I seem to remember that back in about 1971 there was a libel case in the English courts over PQ17. Somebody wrote a book about it, and one of the admirals involved sued him for libel. I suspect the old adage that "The greater the truth, the greater the libel" might have been true.

The reason I remember the case is that the judge, I think in his summing up, pointed out that somebody who wasn't there and hadn't served during the war would not know as much about the situation as those who were there.

This struck me at the time as ludicrous, as someone who did the research at leisure later on, with so many sources available, would obviously be in a better position to know what happened.

I doubt that this contributes much to the thread, but it is an interesting sidelight.

A good place to find Royal Navy songs is in Cyril Tawney's "Grey Funnel Lines," published by Routledge & Kegan Paul, London, 1987 ISBN 0-7102-1270-4. "The Russian Cobvoy Escort's Song" and the "Twenty-Third Flotilla Song" mentioned above are both in it.


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Subject: RE: Help: The Russian Convoys (including PQ17)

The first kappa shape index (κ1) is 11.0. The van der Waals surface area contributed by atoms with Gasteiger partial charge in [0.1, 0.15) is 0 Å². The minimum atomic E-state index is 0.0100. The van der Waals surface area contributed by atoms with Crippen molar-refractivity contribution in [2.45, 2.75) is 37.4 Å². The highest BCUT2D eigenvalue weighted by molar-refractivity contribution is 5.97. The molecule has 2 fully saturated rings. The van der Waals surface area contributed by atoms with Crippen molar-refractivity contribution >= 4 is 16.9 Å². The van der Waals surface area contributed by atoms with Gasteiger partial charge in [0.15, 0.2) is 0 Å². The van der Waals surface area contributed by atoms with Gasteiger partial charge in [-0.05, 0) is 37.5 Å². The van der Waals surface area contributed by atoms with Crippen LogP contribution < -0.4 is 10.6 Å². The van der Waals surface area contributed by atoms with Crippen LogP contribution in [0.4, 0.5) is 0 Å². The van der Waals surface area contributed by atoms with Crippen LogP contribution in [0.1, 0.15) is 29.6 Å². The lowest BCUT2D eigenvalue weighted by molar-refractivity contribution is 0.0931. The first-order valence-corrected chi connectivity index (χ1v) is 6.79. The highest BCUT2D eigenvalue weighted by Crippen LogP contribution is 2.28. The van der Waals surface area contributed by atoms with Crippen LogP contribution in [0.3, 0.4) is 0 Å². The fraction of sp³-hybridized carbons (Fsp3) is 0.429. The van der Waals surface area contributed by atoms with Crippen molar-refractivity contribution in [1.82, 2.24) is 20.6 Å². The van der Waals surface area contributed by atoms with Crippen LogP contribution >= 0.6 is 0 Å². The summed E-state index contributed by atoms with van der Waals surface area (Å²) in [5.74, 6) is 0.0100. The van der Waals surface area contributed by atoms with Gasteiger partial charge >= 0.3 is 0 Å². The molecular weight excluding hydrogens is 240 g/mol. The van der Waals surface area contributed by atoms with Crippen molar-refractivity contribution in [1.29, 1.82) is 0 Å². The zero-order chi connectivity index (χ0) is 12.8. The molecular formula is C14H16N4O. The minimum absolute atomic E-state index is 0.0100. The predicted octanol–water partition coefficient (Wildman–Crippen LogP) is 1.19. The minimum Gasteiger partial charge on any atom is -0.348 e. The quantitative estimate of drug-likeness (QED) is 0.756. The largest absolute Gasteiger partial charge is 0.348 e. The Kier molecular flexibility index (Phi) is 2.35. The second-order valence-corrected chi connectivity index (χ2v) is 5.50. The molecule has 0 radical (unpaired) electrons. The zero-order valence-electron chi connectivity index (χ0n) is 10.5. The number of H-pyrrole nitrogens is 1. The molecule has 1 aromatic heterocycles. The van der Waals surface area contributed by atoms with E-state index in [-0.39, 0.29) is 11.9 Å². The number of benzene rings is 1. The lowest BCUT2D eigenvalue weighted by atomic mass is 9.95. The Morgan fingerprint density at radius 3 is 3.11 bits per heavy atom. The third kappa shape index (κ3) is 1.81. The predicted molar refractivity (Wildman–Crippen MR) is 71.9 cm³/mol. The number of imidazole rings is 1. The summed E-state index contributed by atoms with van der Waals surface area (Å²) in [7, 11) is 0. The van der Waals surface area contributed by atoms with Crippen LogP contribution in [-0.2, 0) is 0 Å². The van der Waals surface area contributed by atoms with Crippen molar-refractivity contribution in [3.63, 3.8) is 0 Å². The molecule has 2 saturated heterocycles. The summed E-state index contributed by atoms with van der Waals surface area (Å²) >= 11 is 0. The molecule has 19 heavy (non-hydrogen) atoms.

From: Teribus
Date: 13 Mar 02 - 04:44 AM

Merchant Navy losses were somewhere in the region of thirty-five thousand, Royal Navy losses were over fifty-one thousand men. Which makes sense really considering the difference in crew sizes for individual ships. For example, HMS "Royal Oak" - over 800 men lost; HMS "Hood" - around 1200 men lost; HMS "Prince of Wales" and HMS "Repulse" - around 2000 men lost. That's only four ships, but the casualties amount to over ten percent of the total merchant marines losses.

At one stage the philosophy was go for the escorts, then pick the merchantmen off at will. Strategically the escorts could not be carelessly sacrificed - they took longer to build and more importantly the men to fight them took longer to train.

The "Jervis Bay" is mentioned above in an earlier posting, other examples were the "Rawlaphindi" (another armed merchant cruiser) and Sherbrooke's action in HMS "Onslow" against the German Heavy Cruiser Scharnhorst. All of which were actions sought and fought with the end result a foregone conclusion. In the case of the last one mentioned, Sherbrooke managed to delay Scharnhorst long enough for a covering force to arrive. In the ensuing action Scharnhorst was sunk off North Cape by HMS "Duke of York".


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Subject: RE: Help: The Russian Convoys (including PQ17)
From: Teribus
Date: 13 Mar 02 - 06:01 AM

Correction to my mail above - If Sherbrooke delayed Scharnhorst he must have been at sea for a hell of a long time!! The convoy he was protecting was attacked by the German cruisers Hipper and Lutzow.

Cheers,

Bill.


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Subject: RE: Help: The Russian Convoys (including PQ17)
From: Wolfgang
Date: 13 Mar 02 - 06:06 AM

There's a new German one on the web now: click